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March 1894

"The Art of Dressing a Bride"

Of all people in the world the French are the ones who most positively combine sentiment and frocks. The rich lace, the costly jewel, the much-trimmed gown never belongs to the unmarried woman until she has passed youth. Even on the very day of her wedding, the French girl, while she is essentially a bride, always has in her costume the suggestion of youth and innocence. The material especially dedicated to the bride is white satin, heavy and lustrous; occasionally some caprice of fashion may show itself on one of these gowns, as has the band of sable around the edge this winter. But the artist in dress disapproves of any such departure from regulation rules, the first one of which is that the bride shall be all in white. White silk, white crepe, white cloth, and some of the very thin stuffs are occasionally chosen for the wedding gown, but personally I can fully sympathize with the girl who chooses fewer frocks in her trousseau, yet elects that on her wedding day she shall really look what she is, a bride. With her white gown come the white tulle veil and the orange blossoms.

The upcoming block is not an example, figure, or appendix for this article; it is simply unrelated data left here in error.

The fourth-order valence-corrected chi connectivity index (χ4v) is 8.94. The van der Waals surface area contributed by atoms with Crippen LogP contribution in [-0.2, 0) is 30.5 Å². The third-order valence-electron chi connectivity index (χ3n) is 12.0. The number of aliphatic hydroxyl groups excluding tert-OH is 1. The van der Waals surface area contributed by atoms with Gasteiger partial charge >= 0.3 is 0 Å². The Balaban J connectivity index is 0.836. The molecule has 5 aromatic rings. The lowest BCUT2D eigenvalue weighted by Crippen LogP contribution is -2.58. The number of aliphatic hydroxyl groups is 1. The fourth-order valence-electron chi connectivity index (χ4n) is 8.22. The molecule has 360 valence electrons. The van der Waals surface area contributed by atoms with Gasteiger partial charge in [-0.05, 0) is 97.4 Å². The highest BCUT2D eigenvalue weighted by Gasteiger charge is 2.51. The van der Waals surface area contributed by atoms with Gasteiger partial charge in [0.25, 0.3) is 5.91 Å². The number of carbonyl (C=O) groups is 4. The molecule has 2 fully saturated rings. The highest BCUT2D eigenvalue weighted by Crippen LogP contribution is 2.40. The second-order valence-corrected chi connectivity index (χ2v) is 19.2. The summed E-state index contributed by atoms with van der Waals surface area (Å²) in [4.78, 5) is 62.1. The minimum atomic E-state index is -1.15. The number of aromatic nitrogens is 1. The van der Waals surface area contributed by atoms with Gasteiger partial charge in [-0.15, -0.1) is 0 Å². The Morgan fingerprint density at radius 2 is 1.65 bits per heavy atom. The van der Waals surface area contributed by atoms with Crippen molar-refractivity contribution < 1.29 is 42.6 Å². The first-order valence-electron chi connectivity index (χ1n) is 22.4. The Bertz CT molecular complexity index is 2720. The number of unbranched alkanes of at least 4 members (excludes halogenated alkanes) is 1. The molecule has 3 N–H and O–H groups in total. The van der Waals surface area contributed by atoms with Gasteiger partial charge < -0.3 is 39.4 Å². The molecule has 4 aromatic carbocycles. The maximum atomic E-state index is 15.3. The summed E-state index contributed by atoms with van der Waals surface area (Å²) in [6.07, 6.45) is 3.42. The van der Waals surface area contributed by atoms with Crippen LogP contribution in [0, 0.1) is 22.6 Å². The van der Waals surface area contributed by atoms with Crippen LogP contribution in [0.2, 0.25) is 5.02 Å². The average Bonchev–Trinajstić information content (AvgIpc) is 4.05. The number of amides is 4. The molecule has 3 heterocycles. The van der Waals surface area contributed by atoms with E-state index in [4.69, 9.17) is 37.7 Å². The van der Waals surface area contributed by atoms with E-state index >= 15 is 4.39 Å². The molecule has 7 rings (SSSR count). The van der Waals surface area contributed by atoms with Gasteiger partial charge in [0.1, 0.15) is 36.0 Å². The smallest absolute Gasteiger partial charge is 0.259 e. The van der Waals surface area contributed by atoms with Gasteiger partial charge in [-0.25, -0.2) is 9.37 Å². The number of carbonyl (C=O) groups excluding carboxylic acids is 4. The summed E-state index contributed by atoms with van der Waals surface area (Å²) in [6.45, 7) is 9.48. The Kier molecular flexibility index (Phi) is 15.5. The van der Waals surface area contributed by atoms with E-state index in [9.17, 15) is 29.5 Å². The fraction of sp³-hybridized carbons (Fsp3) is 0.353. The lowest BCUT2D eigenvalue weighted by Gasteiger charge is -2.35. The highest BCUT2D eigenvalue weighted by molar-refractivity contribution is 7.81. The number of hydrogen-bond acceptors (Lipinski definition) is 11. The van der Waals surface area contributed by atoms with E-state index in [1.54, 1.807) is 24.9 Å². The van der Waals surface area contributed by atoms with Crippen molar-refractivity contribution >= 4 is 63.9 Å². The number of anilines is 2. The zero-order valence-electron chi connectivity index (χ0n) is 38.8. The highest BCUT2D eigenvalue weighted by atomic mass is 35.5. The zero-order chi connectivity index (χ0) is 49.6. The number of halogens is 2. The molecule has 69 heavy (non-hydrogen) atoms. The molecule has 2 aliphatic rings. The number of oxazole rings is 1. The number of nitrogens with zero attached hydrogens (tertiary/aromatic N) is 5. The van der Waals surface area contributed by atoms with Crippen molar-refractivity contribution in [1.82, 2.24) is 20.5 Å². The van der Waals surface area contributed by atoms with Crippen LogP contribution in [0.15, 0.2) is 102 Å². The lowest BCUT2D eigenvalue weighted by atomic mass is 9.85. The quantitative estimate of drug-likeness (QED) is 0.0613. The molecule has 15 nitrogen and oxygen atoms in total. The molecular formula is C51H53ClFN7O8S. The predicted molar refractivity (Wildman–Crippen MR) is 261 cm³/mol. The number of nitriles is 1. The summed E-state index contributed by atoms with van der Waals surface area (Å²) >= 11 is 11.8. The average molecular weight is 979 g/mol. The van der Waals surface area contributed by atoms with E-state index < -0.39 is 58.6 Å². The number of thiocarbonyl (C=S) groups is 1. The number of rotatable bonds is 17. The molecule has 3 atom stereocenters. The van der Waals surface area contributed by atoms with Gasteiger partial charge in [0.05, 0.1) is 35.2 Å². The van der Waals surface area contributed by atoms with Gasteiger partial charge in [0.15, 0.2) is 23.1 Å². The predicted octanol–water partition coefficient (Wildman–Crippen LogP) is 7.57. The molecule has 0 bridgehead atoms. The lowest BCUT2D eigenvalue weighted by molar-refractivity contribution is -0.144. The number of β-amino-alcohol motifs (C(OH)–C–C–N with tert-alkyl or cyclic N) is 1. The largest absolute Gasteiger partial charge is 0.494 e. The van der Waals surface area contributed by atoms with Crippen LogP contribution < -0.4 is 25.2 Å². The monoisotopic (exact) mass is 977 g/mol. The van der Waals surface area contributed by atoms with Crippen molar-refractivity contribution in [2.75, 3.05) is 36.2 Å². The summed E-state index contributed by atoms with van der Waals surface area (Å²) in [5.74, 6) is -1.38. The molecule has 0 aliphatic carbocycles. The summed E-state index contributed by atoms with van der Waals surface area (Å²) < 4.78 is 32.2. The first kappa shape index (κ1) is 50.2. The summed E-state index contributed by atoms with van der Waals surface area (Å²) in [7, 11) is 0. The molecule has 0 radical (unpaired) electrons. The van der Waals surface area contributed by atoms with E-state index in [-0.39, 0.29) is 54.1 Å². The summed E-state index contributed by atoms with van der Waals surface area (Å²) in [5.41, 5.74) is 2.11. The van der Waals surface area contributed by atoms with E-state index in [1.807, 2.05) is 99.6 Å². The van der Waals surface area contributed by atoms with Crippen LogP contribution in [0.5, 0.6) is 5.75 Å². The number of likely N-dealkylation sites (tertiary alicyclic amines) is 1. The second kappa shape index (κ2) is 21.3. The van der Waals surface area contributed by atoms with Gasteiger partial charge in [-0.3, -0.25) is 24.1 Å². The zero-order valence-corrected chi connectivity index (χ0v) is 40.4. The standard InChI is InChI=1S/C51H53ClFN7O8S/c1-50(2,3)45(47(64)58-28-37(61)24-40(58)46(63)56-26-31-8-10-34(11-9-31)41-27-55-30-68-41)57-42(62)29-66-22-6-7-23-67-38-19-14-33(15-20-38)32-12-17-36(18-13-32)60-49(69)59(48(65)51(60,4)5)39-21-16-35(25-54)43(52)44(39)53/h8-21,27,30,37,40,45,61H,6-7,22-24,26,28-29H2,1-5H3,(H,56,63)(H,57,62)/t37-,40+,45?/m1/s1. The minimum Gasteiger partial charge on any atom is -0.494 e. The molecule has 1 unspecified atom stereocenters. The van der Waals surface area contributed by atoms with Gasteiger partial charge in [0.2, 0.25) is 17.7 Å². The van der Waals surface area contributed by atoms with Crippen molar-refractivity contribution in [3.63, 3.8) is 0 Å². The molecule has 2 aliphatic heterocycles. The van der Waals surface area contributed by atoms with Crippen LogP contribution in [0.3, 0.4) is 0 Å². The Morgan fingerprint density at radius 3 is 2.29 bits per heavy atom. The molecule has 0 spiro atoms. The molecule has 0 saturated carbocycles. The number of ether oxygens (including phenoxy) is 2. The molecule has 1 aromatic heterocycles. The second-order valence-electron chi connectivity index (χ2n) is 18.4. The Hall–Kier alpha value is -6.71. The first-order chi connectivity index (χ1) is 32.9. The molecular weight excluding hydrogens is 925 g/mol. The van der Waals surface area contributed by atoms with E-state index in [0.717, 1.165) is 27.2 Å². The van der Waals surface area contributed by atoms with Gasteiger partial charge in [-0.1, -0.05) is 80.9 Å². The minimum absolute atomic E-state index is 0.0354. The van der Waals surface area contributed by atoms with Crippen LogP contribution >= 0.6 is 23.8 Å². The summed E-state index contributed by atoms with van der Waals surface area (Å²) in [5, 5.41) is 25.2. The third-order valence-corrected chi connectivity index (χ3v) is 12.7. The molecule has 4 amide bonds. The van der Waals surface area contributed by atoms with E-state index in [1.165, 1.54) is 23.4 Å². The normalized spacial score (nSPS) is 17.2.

There are some things that a bride must remember: her bodice must be high in the neck; her sleeves reach quite to her wrists, and her gown must fall in full, unbroken folds that show the richness of the material, and there must not be even a suggestion of such frivolities as frills or ribbons of any kind. The design for a white satin wedding dress which is shown in Illustration No. 1 is that approved by the greatest and most artistic of dressmakers. It has about it not only the air of girlishness that should be there, but, by the disposition of the rich material, makes prominent the elegance of toilette that will be permitted to the young matron.

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 The Dainty Wedding Gown

The Attendant Maids

  One of Gainsborough's Maids

 The Other Bridesmaid

 Wedding Etiquette

Bibliographical Information:
Mallon, Isabel A. "The Art of Dressing the Bride",
The Ladies' Home Journal, Vol. XI, No. 4, March 1894, p. 17.

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